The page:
I think it is actually better to invest first in good point and shoot camera that has more DSLR like settings. You can use it to learn how to use different settings. It sure looks less scary than massive DSLR. Right time to invest in new camera is when you think that your current one doesn’t give you enough, but that you can think only AFTER you’ve learned how to properly use all its settings. If you were using Auto mode (and also Portrait, Kids & Pets, Landscape) whole time, then you have no idea what your camera could do.
    In my opinion bloggers to be and new bloggers could find this post as discouraging if they don’t own a DSLR. While I understand where you’re coming from, I don’t agree with you.

    I agree with everyone who said that it isn’t camera that makes good pictures, but person behind it.

  20. Renee Jacobe

    Although I know that having DSLRs are great for photography enthusiasts and fashion bloggers, I think if you’re just starting as a blogger it’s okay to have a point and shoot camera. I’m using a Canon G9 and I think it can suffice my needs as a blogger. It’s not as capable and versatile than a DSLR but it does the work for me. I’m still a student and I have to depend on my parents for money so, point and shoots the only option for me as of the moment. But in the near future, I do see myself using a DSLR or those compact interchangeable lens cameras. And as far as I can tell, my readers are satisfied with my blogs photos. 🙂

    Renee J.

  21. [email protected]

    I don’t agree at all with this I’m afraid.

    I use a Canon 40D SLR that I bought second hand but still cost a fair whack. 2 years later I’m only just getting to grips with it and already would prefer more expensive lenses. Admittedly my blog has pushed me to get better as I needed better quality outfit photos but it’s also highlighted the drawbacks. It’s waaaay to big and heavy to be really useful as a daily camera, which is what I need. My husband takes my outfit photos and he can’t use it as well as I can. Neither of us love taking it out as it’s a huge inconvenience.

    I also think it’s really wrong to suggest that people need to spend money to make their blog great – it’s a slippery slope that fashion bloggers fall down thinking they need the latest designer trends etc, and now the tech too?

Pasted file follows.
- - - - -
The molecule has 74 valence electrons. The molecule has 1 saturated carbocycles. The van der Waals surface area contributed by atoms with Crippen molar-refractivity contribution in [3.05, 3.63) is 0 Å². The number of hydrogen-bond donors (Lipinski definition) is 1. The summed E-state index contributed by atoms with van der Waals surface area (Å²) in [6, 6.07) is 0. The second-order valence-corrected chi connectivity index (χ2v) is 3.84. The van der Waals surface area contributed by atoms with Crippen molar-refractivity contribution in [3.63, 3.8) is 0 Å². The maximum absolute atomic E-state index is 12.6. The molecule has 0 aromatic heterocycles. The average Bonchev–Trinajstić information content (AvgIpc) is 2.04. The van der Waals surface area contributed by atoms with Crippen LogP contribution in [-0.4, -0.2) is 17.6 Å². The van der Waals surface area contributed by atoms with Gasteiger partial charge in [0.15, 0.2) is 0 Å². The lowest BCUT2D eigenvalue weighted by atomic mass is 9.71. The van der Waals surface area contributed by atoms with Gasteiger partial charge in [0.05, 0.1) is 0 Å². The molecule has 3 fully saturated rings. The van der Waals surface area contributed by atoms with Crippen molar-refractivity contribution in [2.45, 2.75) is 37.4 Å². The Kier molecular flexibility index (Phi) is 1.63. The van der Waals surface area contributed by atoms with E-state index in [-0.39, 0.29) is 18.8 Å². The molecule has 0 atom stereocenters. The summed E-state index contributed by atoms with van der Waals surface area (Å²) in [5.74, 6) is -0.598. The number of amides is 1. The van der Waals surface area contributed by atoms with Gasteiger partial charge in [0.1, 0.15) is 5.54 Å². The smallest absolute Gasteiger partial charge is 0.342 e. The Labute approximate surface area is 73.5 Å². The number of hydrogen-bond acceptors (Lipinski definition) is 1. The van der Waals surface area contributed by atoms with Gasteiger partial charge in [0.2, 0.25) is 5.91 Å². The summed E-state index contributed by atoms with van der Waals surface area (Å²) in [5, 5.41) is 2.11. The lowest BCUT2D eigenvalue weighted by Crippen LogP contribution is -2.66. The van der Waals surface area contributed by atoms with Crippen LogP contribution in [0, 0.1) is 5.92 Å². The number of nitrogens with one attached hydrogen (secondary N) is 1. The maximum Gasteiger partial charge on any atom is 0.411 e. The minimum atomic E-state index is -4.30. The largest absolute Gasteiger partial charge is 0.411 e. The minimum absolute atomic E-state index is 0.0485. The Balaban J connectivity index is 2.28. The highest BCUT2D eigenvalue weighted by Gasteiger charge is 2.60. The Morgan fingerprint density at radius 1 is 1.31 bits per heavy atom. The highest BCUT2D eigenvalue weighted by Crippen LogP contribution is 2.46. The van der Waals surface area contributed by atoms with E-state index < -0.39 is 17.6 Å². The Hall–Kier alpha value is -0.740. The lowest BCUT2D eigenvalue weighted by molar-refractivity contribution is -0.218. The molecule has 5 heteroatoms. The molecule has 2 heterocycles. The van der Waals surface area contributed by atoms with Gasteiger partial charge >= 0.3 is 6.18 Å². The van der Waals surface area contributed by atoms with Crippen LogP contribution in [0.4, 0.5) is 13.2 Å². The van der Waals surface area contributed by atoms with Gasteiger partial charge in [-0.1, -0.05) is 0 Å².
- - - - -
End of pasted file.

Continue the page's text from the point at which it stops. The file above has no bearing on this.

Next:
Unless your blog is making money, you have to be careful what you’re spending on it. Although an investment can be worthwhile you have to be sure. No amount of money makes up for content that isn’t up to scratch.

    More recently I’ve been looking at the Fuji x100 as an alternative – I’m actually reviewing one on my blog at the moment, week by week. I love it already although it is similarly priced to a top DSLR. I’m probably going to look to sell my DSLR and buy a second hand x100 as a more portable camera. Down side? It has NO auto set up. You have to be able to use it. I feel I can justify this because I am also a hobby photographer and it is our ‘family’ camera.


  22. Jennine Jacob

    Ok guys, I just thought I would have to step in here…

    The thing is, I stand behind this post, why? Because, I do believe if you want to produce professional quality work you’re going to have to make investments. If you are blogging about fashion, more than likely you have disposable income. All we are saying is to use some of that disposable income to something that can help you articulate what you are saying .

    Before I started blogging, I didn’t have a high paying job, but I SAVED my money, used some of my Christmas money, and bought an entry level, refurbished DSLR. What it taught me was how to use a camera, how aperture and shutter speed work, and ultimately how to take better photos.

    Photography is more than just taking photos, there is a whole craft to it, and you can’t learn it from a point and shoot. That is why ALL photography classes require you to have a SLR.

    Also, saying that photography isn’t worth the investment if you are getting into a visual industry that is photography based, is ridiculous. It’s like complaining that you have to buy a computer in order to blog and calling that elitist. Or complaining that you have to buy a surfboard to be a surfer. It’s like being an artist, you have to invest in paint and canvas, you can only get so far with a No.2 pencil and scrap paper.

    If you don’t want to learn photography, that’s fine, but I still want to focus on learning how to improve.

  23. Emily Ulrich

    I am in complete agreement here. Honestly, to buy a camera with a pixel aspect ratio hardly better than (and soon to be surpassed by) the iPhone , it’s a waste of money. Some think that poor quality can be fixed with massive amounts of Photoshop, but it’s just not the case. If bloggers want to be professional and take their craft seriously, the only way to compete in the industry is to have a camera quality at par with the higher level folk.

  24. Monique

    you need to know how to use your camera and you need to know the difference in quality. I guess once you have shot with DSLR you understand why it’s superior to point-and-shoot, but unless you know how to use DSLR, you won’t really appreciate it.

  25. Lou Jones